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|Depth||18 metres (59 ft)|
|Official name||Gorham's Cave Complex|
|Designated||2016 (40th session)|
|State Party||United Kingdom|
It is located at Governor's Beach on the southeastern face of the Rock of Gibraltar. People lived there about 55,000 years ago. It was approximately 5 kilometres from the shore, but, due to changes in sea level, it is now only a few metres from the Mediterranean Sea.
The cave is named after Captain A. Gorham. He discovered it in 1907 while opening a fissure at the rear of a sea cavern. Gorham wrote his name and the date of his discovery in lamp-black on the wall of the cave. It has his name ever since. After this initial discovery, it seems the cave was forgotten, at least at an official level. Gibraltarian historian and potholer George Palao recalls an inscription on the cave wall that read J. J. Davies 1943.
Gorham's Cave is a sea cave which has formed in Jurassic limestone. Total length of this cave is approximately 100 m and at the entrance it is approximately 35 m high. Further inside the cave, it becomes narrower, and turns per approximately 90 degrees. From the entrance of cave opens a view on the Alboran Sea. It is possible that during further research the cave will become longer.
UNESCO World Heritage site
Gorham's Cave got its name Gorham's Cave complex. It is a grouping of four distinct caves of such importance that they are combined into a UNESCO heritage site. The three other caves are the nearby Vanguard Cave, the Hyaena Cave, and Bennett's Cave.
In November 2010, the Gorham's Cave complex was put forward to compete for a nomination as a UNESCO World Heritage site. Professor Clive Finlayson, director of the Gibraltar Museum, was responsible for coordinating the efforts to obtain this nomination. The first step was a proposal to the United Kingdom cultural authorities to get Gorham's Cave complex added to the UK's World Heritage tentative list. The list is changed every ten years. The process for a new list was ongoing at the date of the submission.
The ownership of land associated with Gorham's Cave was passed from the UK Ministry of Defence to the government of Gibraltar in 2011. The agreement swapped this MOD land and more than 300 MOD houses with the government of Gibraltar, who in exchange agreed to build 90 new houses on remaining MOD land.
In May 2012 Gorham's Cave complex was on the short list of two sites, along with the Forth Rail Bridge, that was forwarded for submission to UNESCO. The site was inscribed by UNESCO as a World Heritage site on 15 July 2016, and is Gibraltar's only World Heritage site.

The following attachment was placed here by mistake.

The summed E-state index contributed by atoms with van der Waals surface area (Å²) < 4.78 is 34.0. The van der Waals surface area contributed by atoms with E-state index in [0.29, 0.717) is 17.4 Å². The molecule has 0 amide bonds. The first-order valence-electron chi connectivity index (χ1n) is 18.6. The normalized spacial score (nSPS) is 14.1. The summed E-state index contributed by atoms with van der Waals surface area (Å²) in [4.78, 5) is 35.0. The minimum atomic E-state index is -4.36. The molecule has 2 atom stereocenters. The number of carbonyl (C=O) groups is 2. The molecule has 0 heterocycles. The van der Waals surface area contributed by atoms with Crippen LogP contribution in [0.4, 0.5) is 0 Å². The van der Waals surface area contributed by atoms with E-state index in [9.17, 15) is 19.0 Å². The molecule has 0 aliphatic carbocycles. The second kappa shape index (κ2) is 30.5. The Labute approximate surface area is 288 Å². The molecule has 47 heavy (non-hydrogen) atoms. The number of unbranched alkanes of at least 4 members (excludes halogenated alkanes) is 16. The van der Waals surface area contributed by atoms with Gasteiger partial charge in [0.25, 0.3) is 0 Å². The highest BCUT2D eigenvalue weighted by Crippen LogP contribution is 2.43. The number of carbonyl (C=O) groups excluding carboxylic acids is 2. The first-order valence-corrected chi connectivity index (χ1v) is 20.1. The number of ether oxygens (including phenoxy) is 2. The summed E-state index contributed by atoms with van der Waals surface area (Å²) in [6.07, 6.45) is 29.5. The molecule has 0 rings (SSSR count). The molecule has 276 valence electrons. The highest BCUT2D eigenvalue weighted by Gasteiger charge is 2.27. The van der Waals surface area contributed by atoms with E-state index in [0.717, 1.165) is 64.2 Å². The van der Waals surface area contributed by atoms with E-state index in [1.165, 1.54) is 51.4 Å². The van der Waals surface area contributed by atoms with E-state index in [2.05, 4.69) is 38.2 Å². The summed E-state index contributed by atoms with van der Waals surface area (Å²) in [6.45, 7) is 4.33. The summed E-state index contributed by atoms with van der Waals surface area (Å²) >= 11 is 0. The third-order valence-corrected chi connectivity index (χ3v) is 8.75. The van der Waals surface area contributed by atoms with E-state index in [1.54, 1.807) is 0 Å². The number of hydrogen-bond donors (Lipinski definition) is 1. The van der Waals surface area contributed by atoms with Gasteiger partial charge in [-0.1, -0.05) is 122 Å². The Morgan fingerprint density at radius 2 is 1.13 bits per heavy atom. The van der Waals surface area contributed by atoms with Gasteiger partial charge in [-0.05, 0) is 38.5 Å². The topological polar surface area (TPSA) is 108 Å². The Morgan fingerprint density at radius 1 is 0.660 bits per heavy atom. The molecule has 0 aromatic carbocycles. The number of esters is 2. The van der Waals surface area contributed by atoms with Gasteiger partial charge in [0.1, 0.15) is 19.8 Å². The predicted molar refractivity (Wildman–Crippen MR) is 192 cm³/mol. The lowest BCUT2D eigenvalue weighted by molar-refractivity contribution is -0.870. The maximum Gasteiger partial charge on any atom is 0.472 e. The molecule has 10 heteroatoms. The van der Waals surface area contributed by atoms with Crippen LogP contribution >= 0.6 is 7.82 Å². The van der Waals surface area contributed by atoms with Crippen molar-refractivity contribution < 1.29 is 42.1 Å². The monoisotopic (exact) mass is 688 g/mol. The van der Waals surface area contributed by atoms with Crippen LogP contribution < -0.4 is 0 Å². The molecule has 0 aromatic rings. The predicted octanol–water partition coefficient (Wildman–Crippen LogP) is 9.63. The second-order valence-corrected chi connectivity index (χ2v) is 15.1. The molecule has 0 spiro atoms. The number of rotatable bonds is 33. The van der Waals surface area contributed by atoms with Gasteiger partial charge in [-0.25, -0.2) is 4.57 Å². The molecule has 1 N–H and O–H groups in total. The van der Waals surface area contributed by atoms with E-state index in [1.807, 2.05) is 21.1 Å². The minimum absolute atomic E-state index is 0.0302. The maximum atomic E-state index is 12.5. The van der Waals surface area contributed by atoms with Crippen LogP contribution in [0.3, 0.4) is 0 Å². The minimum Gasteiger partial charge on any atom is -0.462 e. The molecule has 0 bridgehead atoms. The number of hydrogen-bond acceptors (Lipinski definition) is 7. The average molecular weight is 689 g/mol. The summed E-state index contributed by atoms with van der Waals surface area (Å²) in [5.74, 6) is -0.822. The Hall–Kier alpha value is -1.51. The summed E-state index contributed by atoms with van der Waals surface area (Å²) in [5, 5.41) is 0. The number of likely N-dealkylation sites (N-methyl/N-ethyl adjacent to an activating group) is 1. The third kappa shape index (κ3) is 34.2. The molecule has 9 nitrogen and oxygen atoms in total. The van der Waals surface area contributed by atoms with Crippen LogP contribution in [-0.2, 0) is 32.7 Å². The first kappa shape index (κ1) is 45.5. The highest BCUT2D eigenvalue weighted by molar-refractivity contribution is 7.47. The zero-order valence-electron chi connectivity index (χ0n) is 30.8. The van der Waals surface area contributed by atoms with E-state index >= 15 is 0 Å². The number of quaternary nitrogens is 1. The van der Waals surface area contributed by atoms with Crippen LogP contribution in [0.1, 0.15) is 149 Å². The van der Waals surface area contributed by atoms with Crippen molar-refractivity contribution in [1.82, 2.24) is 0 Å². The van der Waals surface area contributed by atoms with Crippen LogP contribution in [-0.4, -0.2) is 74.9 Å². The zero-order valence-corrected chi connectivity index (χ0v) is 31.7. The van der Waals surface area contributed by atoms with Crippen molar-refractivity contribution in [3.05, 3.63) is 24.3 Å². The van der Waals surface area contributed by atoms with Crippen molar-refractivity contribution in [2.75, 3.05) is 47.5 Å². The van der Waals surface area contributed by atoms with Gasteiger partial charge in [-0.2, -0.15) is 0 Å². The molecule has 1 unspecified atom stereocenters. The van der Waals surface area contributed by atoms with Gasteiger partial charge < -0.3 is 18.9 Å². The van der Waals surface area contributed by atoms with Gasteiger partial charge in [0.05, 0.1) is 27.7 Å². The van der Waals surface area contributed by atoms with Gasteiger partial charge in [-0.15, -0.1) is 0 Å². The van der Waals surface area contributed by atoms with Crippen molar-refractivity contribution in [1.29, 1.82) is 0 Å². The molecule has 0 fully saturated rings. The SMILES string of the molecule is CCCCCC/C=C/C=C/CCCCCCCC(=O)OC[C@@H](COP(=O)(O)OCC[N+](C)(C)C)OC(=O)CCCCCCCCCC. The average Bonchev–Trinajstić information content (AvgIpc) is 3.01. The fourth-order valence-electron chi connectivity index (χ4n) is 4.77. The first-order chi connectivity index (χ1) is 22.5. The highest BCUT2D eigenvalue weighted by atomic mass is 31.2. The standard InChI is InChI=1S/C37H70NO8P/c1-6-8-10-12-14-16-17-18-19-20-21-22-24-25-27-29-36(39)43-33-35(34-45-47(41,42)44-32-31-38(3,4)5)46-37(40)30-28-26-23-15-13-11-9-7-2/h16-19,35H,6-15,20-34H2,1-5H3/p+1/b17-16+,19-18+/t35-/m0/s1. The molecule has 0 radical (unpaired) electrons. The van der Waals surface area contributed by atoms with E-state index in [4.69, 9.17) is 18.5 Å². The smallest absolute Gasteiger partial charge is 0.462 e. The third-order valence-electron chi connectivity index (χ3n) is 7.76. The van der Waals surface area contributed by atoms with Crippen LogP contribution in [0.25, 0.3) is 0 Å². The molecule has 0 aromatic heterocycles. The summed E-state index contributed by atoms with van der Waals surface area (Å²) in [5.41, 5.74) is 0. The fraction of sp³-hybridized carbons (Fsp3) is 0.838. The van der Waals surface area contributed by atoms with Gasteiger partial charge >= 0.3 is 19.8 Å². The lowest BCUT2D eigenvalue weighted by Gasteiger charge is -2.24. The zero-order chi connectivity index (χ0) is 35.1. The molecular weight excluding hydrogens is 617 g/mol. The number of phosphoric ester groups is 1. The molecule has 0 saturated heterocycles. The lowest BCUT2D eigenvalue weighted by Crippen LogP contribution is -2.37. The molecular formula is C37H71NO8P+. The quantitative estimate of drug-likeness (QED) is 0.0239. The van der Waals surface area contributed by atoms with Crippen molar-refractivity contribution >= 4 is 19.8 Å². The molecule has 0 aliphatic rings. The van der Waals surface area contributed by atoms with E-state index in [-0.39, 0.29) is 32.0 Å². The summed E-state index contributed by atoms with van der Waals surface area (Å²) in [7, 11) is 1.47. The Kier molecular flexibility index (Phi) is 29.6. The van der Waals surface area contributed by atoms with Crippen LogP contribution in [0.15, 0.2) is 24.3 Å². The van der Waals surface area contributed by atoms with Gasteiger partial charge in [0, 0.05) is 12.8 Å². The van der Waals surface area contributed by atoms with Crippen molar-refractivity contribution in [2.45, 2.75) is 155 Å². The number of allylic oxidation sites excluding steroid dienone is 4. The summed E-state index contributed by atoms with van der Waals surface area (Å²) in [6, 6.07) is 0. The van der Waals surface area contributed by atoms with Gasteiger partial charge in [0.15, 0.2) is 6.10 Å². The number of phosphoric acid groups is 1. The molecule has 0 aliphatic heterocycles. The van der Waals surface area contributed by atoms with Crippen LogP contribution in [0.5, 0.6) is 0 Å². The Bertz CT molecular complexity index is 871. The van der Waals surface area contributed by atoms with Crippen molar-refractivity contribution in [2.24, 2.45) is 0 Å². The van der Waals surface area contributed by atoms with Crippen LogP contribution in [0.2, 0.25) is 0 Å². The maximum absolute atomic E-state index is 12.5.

- Gorham's Cave Complex, UNESCO tentative sites list. Retrieved 4 August 2014
- Finlayson, Clive. "History of Gorham's Cave". Gibraltar Museum. Archived from the original on 21 July 2011. https://web.archive.org/web/20110721031122/http://www.gibmuseum.gi/Gorhams_History.html. Retrieved 5 December 2010.
- "UK Tentative List of Potential Sites for World Heritage Nomination: Application form". UK Government. http://www.culture.gov.uk/images/publications/WHAF_Gorhams_Cave.pdf. Retrieved 24 August 2012.
- Government Seek World Heritage Status for Gorham's Cave Archived 2011-08-28 at the Wayback Machine, Gibraltar Chronicle, 8 November 2010.
- "Government announces details of the recent Lands Agreement with MOD". 29 July 2011. Government of Gibraltar. Archived from the original on 13 November 2012. https://web.archive.org/web/20121113153308/http://www.gibraltar.gov.gi/archives/press-releases-archives/2011/1526-2302011-government-announces-details-of-the-recent-lands-agreement-with-mod-. Retrieved 1 May 2013.
- Gorham's Cave Short-Listed, BBC News, 28 May 2012
- Alfano S Did Neanderthals Last Longer? CBS News, 13 Sep 2006
- Rock art found in Gorham's Cave. (in Spanish)
- History of Gorham's Cave from Gibraltar Museum website
- Current information on Gorham's Cave from the Gibraltar Museum website.
- "Neanderthal exploitation of marine mammals in Gibraltar". Proc. Natl. Acad. Sci. U.S.A. 105 (38): 14319–24. September 2008.
- Rodriguez-Vidal, J.; d'Errico, F.; Giles Pacheco, F.; Blasco, R.; Rosell, J.; Jennings, R.P.; Queffelec, A.; Finlayson, G. et al. (2014). "A rock engraving made by Neanderthals in Gibraltar". Proceedings of the National Academy of Sciences 111: 13301–06.
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